Critics’ Picks

Maria Farrar, Leaking, 2017, oil on linen, 71 x 51".

Maria Farrar, Leaking, 2017, oil on linen, 71 x 51".


Maria Farrar

mother's tankstation | Dublin
41-43 Watling Street Usher's Island
May 24–July 1, 2017

There’s a school of painting that is easy to like: representational, with an edge of abstraction in the gestures, and frequently colorful with a touch of the fey. Yet this type of painting is very hard to do well—to make something both pretty and powerful. Great examples are Karen Kilimnik, Lisa Yuskavage, Mairead O’hEocha, and now, recent art-school graduate Maria Farrar.

Farrar was born in the Philippines, raised in Japan, and trained as an artist at the Ruskin School of Drawing and Fine Art at Oxford and London’s Slade School of Fine Art. This history is embedded in her images—hints of different traditions hybridize into paintings that are, satisfyingly, just on the right side of strange. Like the majority of the works on show, Leaking, Suitcase, and Ants (all works cited, 2017) feature a young, dark-haired girl—kind of like a frazzled, mouthless sister to Olive Oyl—deftly outlined in quick, confident brushstrokes. Against backgrounds of bright pinks, blues, and watermelon greens, the young woman gazes as water drips into a jug and pot; stands on an outlandishly enormous overstuffed suitcase; and watches a line of ants.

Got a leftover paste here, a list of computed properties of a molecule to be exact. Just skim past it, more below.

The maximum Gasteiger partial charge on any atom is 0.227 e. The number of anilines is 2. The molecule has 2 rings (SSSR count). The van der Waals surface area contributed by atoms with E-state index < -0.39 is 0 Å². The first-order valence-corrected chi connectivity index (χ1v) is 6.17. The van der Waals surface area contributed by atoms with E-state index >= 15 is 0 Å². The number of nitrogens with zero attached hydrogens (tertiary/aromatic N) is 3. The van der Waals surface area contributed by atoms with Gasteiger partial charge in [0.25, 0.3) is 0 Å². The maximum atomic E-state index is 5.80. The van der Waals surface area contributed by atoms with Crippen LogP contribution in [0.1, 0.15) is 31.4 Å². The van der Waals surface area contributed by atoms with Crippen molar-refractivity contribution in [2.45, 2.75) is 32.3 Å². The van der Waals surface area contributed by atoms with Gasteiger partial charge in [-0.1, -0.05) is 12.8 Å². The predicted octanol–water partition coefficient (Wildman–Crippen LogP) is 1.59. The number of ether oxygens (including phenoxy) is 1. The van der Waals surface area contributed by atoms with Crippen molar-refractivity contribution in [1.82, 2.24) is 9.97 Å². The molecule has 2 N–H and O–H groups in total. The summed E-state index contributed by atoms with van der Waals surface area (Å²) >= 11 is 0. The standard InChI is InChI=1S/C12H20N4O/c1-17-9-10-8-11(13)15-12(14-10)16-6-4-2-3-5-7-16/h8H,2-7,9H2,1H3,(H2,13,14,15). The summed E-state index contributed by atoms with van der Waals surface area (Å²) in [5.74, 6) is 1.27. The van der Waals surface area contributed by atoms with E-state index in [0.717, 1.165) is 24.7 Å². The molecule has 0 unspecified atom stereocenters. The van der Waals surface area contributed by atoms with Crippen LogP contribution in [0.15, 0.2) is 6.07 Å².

Now look more closely: In Leaking, the outline of a table, pink on pink, is pure Matisse, while the question-mark curve of steam rising from a coffee cup in Sunday speaks to the traditions of Japanese calligraphy. Farrar’s pictures suggest both exterior narratives and emotional states. Shoes too big to fill, rendered in shades of gray, shows the figure as an artist and implies a fear of inheriting an overwhelming historical lineage. But this exhibition proves that Farrar is more than capable of stepping up to the challenge.